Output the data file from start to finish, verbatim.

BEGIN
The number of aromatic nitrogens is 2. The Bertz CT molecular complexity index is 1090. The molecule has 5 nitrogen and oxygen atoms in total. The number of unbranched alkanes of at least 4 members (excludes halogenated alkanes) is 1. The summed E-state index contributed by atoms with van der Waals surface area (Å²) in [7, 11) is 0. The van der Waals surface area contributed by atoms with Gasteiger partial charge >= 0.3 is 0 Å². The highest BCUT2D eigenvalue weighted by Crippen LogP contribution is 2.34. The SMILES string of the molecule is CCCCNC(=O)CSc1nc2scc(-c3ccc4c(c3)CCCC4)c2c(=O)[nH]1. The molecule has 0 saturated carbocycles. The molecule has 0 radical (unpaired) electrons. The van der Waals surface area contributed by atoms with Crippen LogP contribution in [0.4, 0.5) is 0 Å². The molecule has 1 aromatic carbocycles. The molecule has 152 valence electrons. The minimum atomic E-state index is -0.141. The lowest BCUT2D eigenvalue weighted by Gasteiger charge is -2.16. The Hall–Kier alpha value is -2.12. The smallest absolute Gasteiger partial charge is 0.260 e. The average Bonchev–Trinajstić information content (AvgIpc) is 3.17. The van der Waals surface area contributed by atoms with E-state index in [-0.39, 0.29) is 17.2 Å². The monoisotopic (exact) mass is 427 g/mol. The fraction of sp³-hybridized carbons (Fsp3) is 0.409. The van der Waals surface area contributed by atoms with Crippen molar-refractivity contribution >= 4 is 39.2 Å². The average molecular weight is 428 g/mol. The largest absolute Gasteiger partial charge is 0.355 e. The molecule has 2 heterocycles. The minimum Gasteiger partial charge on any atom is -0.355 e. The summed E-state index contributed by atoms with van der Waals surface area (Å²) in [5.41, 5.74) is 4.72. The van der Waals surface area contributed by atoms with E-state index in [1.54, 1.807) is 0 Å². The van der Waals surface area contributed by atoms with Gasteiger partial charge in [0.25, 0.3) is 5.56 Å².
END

The number of aromatic nitrogens is 2. The Bertz CT molecular complexity index is 1090. The molecule has 5 nitrogen and oxygen atoms in total. The number of unbranched alkanes of at least 4 members (excludes halogenated alkanes) is 1. The summed E-state index contributed by atoms with van der Waals surface area (Å²) in [7, 11) is 0. The van der Waals surface area contributed by atoms with Gasteiger partial charge >= 0.3 is 0 Å². The highest BCUT2D eigenvalue weighted by Crippen LogP contribution is 2.34. The SMILES string of the molecule is CCCCNC(=O)CSc1nc2scc(-c3ccc4c(c3)CCCC4)c2c(=O)[nH]1. The molecule has 0 saturated carbocycles. The molecule has 0 radical (unpaired) electrons. The van der Waals surface area contributed by atoms with Crippen LogP contribution in [0.4, 0.5) is 0 Å². The molecule has 1 aromatic carbocycles. The molecule has 152 valence electrons. The minimum atomic E-state index is -0.141. The lowest BCUT2D eigenvalue weighted by Gasteiger charge is -2.16. The Hall–Kier alpha value is -2.12. The smallest absolute Gasteiger partial charge is 0.260 e. The average Bonchev–Trinajstić information content (AvgIpc) is 3.17. The van der Waals surface area contributed by atoms with E-state index in [-0.39, 0.29) is 17.2 Å². The monoisotopic (exact) mass is 427 g/mol. The fraction of sp³-hybridized carbons (Fsp3) is 0.409. The van der Waals surface area contributed by atoms with Crippen molar-refractivity contribution >= 4 is 39.2 Å². The average molecular weight is 428 g/mol. The largest absolute Gasteiger partial charge is 0.355 e. The molecule has 2 heterocycles. The minimum Gasteiger partial charge on any atom is -0.355 e. The summed E-state index contributed by atoms with van der Waals surface area (Å²) in [5.41, 5.74) is 4.72. The van der Waals surface area contributed by atoms with E-state index in [1.54, 1.807) is 0 Å². The van der Waals surface area contributed by atoms with Gasteiger partial charge in [0.25, 0.3) is 5.56 Å².